Today'sWall Street Journal
has a front-page piece describing how a double-barreled pesticide assault, in tandem with a series of Texas droughts, has decimated the Lone Star fire ant population. Who cares? Certainly not Montgomery rancher Robert McGehee, who had to strip in the middle of his cow pasture to keep from being eaten alive after his hay-cutter struck a fire ant mound. But
and ranchers are questioning the assault on fire ants, stating that they might be helpful in keeping pests such as boll weevils, ticks, chiggers--even fleas--in check. Fire ants may even help wine taste better. Winegrower Paul Bonarrigo ofMessina Hof Winery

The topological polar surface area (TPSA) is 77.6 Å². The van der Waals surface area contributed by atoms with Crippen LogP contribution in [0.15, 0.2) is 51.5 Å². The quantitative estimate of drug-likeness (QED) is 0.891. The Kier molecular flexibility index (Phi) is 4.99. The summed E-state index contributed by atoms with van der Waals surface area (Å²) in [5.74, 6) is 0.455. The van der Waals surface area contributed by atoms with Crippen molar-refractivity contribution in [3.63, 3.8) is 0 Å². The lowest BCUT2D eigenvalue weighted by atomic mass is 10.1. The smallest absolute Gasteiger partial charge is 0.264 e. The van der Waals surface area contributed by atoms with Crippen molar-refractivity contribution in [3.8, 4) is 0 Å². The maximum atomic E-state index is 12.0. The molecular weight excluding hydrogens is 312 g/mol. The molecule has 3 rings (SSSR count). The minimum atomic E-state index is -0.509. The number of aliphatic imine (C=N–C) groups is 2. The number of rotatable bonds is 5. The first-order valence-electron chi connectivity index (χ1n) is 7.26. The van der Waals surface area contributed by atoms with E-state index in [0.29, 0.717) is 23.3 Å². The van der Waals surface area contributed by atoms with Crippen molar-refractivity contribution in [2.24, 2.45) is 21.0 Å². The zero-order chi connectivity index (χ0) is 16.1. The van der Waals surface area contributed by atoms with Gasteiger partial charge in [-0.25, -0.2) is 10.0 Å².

If you like this story, consider signing up for our email newsletters.
SHOW ME HOW
You have successfully signed up for your selected newsletter(s) - please keep an eye on your mailbox, we're movin' in!
in Bryan, producer of some of Texas' bestwines
, says in the article that fire ants improve vineyard vigor. Business vigor too: "It's increased worker productivity by 50 percent," he says, "because nobody stands around anymore."--Mark Stuertz